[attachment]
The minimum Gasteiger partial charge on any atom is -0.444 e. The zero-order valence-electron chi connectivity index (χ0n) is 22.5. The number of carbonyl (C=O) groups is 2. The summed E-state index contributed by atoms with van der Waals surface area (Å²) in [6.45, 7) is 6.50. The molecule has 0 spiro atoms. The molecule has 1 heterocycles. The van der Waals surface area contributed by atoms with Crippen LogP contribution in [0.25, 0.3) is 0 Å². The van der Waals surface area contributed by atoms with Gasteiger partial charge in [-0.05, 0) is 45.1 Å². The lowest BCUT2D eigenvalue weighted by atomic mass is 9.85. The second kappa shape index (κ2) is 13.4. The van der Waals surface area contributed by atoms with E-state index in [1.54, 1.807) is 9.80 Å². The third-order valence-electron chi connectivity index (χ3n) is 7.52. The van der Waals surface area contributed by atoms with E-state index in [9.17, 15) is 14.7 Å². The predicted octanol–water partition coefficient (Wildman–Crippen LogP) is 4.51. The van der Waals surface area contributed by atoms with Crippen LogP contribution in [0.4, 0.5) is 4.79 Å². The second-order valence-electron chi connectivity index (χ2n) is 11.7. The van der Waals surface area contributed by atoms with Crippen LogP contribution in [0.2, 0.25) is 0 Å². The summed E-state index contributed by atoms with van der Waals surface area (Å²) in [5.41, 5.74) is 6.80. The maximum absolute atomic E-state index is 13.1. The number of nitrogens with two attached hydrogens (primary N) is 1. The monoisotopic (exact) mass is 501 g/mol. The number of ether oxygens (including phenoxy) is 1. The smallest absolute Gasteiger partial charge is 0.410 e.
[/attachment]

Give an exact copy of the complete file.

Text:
The minimum Gasteiger partial charge on any atom is -0.444 e. The zero-order valence-electron chi connectivity index (χ0n) is 22.5. The number of carbonyl (C=O) groups is 2. The summed E-state index contributed by atoms with van der Waals surface area (Å²) in [6.45, 7) is 6.50. The molecule has 0 spiro atoms. The molecule has 1 heterocycles. The van der Waals surface area contributed by atoms with Crippen LogP contribution in [0.25, 0.3) is 0 Å². The van der Waals surface area contributed by atoms with Gasteiger partial charge in [-0.05, 0) is 45.1 Å². The lowest BCUT2D eigenvalue weighted by atomic mass is 9.85. The second kappa shape index (κ2) is 13.4. The van der Waals surface area contributed by atoms with E-state index in [1.54, 1.807) is 9.80 Å². The third-order valence-electron chi connectivity index (χ3n) is 7.52. The van der Waals surface area contributed by atoms with E-state index in [9.17, 15) is 14.7 Å². The predicted octanol–water partition coefficient (Wildman–Crippen LogP) is 4.51. The van der Waals surface area contributed by atoms with Crippen LogP contribution in [0.4, 0.5) is 4.79 Å². The second-order valence-electron chi connectivity index (χ2n) is 11.7. The van der Waals surface area contributed by atoms with Crippen LogP contribution in [0.2, 0.25) is 0 Å². The summed E-state index contributed by atoms with van der Waals surface area (Å²) in [5.41, 5.74) is 6.80. The maximum absolute atomic E-state index is 13.1. The number of nitrogens with two attached hydrogens (primary N) is 1. The monoisotopic (exact) mass is 501 g/mol. The number of ether oxygens (including phenoxy) is 1. The smallest absolute Gasteiger partial charge is 0.410 e.